After the unveiling of a desert racing version of the Ridgeline during the SEMA show in November, Honda formally presented the 2017 production model to the world at this week’s North American Auto Show in Detroit.
As the new truck spun atop a turntable, John Mendel, executive vice president of American Honda Motor Co. Inc., used the words “cool, tough (and) athletic” to describe the new Ridgeline.
“This is a real truck – a truck that uses its unibody construction … to deliver more of the things (customers) want in a truck,” Mendel said.
As promised, the new Ridgeline definitely looks more like a real truck, ditching the boxy, crossover-with-a-bed look of the original for a sleek and sporty, Euro-style design. One thing that hasn’t changed about the truck is the unibody design.
“The majority of truck buyers spend the vast majority of their time on the road,” Mendel said, “where body on frame construction is nothing but punishment.”
A nice upgrade from previous models of the truck is the new, larger bed. The 2017 Ridgeline’s bed is 5 feet wide and 5 feet 4 inches long – giving it the only 5-foot bed in the segment. Honda says the improved bed is perfect for hauling “plywood sheeting or drywall.”
Payload capacity will approach 1,600 pounds. With that bigger bed, Honda retained and improved on two of the Ridgeline’s exclusive legacy features: the dual action tailgate, hinged at the bottom and left side, and the lockable in-bed trunk, now with a flat floor.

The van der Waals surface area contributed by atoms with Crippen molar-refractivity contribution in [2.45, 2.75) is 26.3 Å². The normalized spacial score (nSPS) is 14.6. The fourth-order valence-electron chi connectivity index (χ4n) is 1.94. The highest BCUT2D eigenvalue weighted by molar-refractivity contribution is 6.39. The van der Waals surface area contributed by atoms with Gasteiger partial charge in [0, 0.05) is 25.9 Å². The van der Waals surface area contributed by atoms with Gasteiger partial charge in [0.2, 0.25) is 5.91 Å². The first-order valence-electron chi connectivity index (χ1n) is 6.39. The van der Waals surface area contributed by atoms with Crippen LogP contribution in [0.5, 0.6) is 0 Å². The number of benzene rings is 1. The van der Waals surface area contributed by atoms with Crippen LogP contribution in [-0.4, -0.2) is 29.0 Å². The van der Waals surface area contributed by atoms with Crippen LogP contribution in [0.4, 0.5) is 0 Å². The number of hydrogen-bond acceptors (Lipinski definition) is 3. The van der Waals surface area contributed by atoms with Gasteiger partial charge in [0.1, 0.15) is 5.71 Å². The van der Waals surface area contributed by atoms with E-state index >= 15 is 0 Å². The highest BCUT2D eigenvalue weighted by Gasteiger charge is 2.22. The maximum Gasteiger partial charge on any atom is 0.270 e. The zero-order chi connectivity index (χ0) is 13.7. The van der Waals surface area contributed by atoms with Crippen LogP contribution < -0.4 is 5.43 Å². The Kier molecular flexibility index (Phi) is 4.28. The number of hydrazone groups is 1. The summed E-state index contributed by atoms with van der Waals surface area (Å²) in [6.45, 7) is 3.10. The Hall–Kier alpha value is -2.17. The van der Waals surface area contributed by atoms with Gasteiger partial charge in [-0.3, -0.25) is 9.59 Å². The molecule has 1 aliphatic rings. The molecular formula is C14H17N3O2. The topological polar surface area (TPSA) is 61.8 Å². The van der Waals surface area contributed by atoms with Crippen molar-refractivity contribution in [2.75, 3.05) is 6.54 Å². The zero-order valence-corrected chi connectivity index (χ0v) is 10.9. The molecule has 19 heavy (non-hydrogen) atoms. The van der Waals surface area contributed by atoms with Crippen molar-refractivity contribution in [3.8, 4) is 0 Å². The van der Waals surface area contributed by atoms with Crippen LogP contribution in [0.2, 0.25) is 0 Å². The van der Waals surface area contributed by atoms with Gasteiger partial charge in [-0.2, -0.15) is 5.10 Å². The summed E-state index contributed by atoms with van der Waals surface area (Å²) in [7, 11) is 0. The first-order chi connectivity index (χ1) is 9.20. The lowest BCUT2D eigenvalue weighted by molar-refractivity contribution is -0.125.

The bed also features eight 350-pound tie down cleats and an available 400-watt power inverter. But that’s not all. Honda got creative with the finishing touch on this new bed, integrating the first in-bed audio system.
“You can’t see it,” Mendel said, “and there are no speakers to get bashed and scraped when you’re hauling mulch, but you can hear it.” Mendel fired up the sound system up with his iPhone.
According to Honda, the in-bed audio system “utilizes six exciters located inside the bed walls, in place of conventional speakers, pumping out sound from the Ridgeline’s audio head unit, with up to 540 watts of power.”
The 2017 Ridgeline will be powered by Honda’s 3.5-liter i-VTEC V6, the same engine that powers the Pilot SUV. The engine will be paired with a six-speed automatic transmission. For reference, that V6 provides 280 horsepower and 262 ft.-lbs. of torque in the Pilot.
Power ratings for the Ridgeline will be released at a later date, but for now Honda says it expects the truck will offer the best acceleration and highest fuel economy in the midsize segment.
Unlike the original Ridgeline, the 2017 model will be offered in both front wheel drive and all-wheel drive. The Ridgeline will be available with Honda’s i-VTM4 AWD tech with sand, snow and mud settings.
As Mendel presented the new truck, it became clear that Honda will market the new Ridgeline primarily as a “truck for the rest of us.” As such, comfort will be a big focus and Honda says the new truck will offer the most cabin space in its segment, along with a split-folding rear seat and under seat storage that give it “the most versatile packaging in the segment.”